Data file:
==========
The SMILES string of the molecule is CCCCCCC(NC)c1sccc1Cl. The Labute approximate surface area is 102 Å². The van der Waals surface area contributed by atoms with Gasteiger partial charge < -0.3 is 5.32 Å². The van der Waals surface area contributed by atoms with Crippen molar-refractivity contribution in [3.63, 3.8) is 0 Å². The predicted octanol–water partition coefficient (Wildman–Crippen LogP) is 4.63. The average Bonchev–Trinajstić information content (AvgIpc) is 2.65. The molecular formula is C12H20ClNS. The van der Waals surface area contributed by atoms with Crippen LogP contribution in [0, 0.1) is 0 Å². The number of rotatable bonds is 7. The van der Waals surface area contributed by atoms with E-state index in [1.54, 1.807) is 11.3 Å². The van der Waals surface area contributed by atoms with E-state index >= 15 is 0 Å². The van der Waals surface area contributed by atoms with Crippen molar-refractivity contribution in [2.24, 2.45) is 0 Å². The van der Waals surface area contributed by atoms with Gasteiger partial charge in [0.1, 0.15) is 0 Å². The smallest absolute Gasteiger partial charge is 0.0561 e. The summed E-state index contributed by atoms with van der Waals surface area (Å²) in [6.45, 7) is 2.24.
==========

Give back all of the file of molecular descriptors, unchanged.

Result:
The SMILES string of the molecule is CCCCCCC(NC)c1sccc1Cl. The Labute approximate surface area is 102 Å². The van der Waals surface area contributed by atoms with Gasteiger partial charge < -0.3 is 5.32 Å². The van der Waals surface area contributed by atoms with Crippen molar-refractivity contribution in [3.63, 3.8) is 0 Å². The predicted octanol–water partition coefficient (Wildman–Crippen LogP) is 4.63. The average Bonchev–Trinajstić information content (AvgIpc) is 2.65. The molecular formula is C12H20ClNS. The van der Waals surface area contributed by atoms with Crippen LogP contribution in [0, 0.1) is 0 Å². The number of rotatable bonds is 7. The van der Waals surface area contributed by atoms with E-state index in [1.54, 1.807) is 11.3 Å². The van der Waals surface area contributed by atoms with E-state index >= 15 is 0 Å². The van der Waals surface area contributed by atoms with Crippen molar-refractivity contribution in [2.24, 2.45) is 0 Å². The van der Waals surface area contributed by atoms with Gasteiger partial charge in [0.1, 0.15) is 0 Å². The smallest absolute Gasteiger partial charge is 0.0561 e. The summed E-state index contributed by atoms with van der Waals surface area (Å²) in [6.45, 7) is 2.24.